The right side of the heart is also known as the atrial aspect of the heart because it is dominated by the atria. This aspect is also characterised by the merging of the cranial and caudal vena cavae (these are called the superior and inferior vena cavae respectively in humans), which are known as the 'great veins'. The azygous vein has two conformations depending on the species. Dogs and horses have a right azygous vein which is unpaired and enters the heart near the ending of the cranial vena cava. Pigas and ruminants have a left azygous vein which is also unpaired and winds under the caudal vena cava to enter the coronary sinus along with the great coronary vein. The subsinuosal groove gets its name from the fact that it is below the coronary sinus.
The pericardium is a membrane which encloses the pericardial cavity which contains the heart. The pericardium helps to hold the heart in position while still allowing it to contract and relax. It consists of two main layers:
- The Fibrous Pericardium: this is tough, thin and inelastic. Its inelasticity prevents restriction of the lung during contraction and relaxation. This pericardium blends with the adventitia of the blood vessels situated dorsally as well as the sternopericardiac or phrenicopericardiac ligaments at the apex. This causes the pericardium to create a vacuum effect. When the heart reduces size during contraction, a vacuum is created which sucks blood into the atria. The fibrous pericardium also helps to protect the heart from damage.
- The Serous Pericardium: this pericardium is enclosed by the fibrous pericardium and consists of two highly elastic layers which are created from the same membrane. These are the parietal serous layer (which is firmly stuck to the fibrous pericardium) and visceral serous layers (which coats the heart and is also called the epicardium).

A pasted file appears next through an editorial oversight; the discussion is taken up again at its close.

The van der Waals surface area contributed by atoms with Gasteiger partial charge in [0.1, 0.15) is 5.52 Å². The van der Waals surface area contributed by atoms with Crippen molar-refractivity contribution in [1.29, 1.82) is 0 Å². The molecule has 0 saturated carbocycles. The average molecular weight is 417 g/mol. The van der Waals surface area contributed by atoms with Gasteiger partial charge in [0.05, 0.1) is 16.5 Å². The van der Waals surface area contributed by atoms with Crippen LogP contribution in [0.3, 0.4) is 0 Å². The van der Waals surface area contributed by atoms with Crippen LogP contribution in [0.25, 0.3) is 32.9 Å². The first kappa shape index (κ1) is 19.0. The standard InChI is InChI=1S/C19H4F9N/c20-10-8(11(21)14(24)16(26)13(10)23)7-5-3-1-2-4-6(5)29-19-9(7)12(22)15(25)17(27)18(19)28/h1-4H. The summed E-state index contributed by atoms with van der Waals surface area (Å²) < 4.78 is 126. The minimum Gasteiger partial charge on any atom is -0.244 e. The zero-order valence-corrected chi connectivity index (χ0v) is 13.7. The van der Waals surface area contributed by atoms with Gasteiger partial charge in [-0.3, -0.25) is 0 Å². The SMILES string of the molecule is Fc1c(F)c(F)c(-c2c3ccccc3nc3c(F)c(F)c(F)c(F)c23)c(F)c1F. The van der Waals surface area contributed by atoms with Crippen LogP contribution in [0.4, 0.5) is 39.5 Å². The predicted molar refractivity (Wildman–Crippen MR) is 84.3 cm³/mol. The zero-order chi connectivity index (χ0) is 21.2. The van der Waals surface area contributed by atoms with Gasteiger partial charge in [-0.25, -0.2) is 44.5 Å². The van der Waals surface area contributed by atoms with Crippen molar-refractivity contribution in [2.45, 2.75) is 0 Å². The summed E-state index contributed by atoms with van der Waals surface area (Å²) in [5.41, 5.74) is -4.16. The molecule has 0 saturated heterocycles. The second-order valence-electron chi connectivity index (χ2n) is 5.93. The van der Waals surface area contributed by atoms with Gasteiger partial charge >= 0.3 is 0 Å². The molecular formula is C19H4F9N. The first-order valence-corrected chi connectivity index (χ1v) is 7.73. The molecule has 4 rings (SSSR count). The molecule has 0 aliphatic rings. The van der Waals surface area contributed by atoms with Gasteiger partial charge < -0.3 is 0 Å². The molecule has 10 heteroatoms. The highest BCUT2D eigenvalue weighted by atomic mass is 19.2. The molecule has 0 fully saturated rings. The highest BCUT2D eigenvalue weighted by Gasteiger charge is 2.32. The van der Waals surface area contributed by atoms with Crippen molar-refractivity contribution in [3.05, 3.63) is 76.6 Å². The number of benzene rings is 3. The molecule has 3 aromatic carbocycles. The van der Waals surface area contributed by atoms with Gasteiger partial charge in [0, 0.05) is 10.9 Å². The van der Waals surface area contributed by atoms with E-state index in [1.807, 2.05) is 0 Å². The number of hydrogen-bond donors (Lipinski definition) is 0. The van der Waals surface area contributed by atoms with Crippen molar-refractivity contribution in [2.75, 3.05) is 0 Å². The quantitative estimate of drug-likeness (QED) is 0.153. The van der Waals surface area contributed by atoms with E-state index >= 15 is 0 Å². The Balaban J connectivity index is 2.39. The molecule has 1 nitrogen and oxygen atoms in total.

The left and right atria are separated by the thin interatrial septum. Each atrium has two chambers: the smooth-walled main reservoir called the sinus venarum, and the blind ending auricle. The muscular walls of the atria are thin because they only resist low venous pressures. Pectinate muscles strengthen mainly the auricles.
The right atrium receives blood from the large systemic veins and the smaller coronary vein. The caudal vena cavae enters dorsocaudally while the cranial vena cava enters dorsocranially. The sinus venarum is the remnant of the foetal sinus venosus. The crista terminalis is the thickened ventral edge of the cranial vena cava. It defines the entrance to the right auricle. The tuberculum intervenosum is a muscular crest that points ventrally and divides the convergence of the vena cavae to divide the blood streams to the atrioventricular orifice. Caudal to the tuberculum intervenosum is the fossa ovalis which is an oval, membranous depression in the interatrial septum. It is the site of the foramen ovale in the foetus.
The left atrium is similar to the right atrium. The main difference is that the left atrium has a number of pulmonary veins which drain into it. Thus there are a larger number of venous openings known as ostia.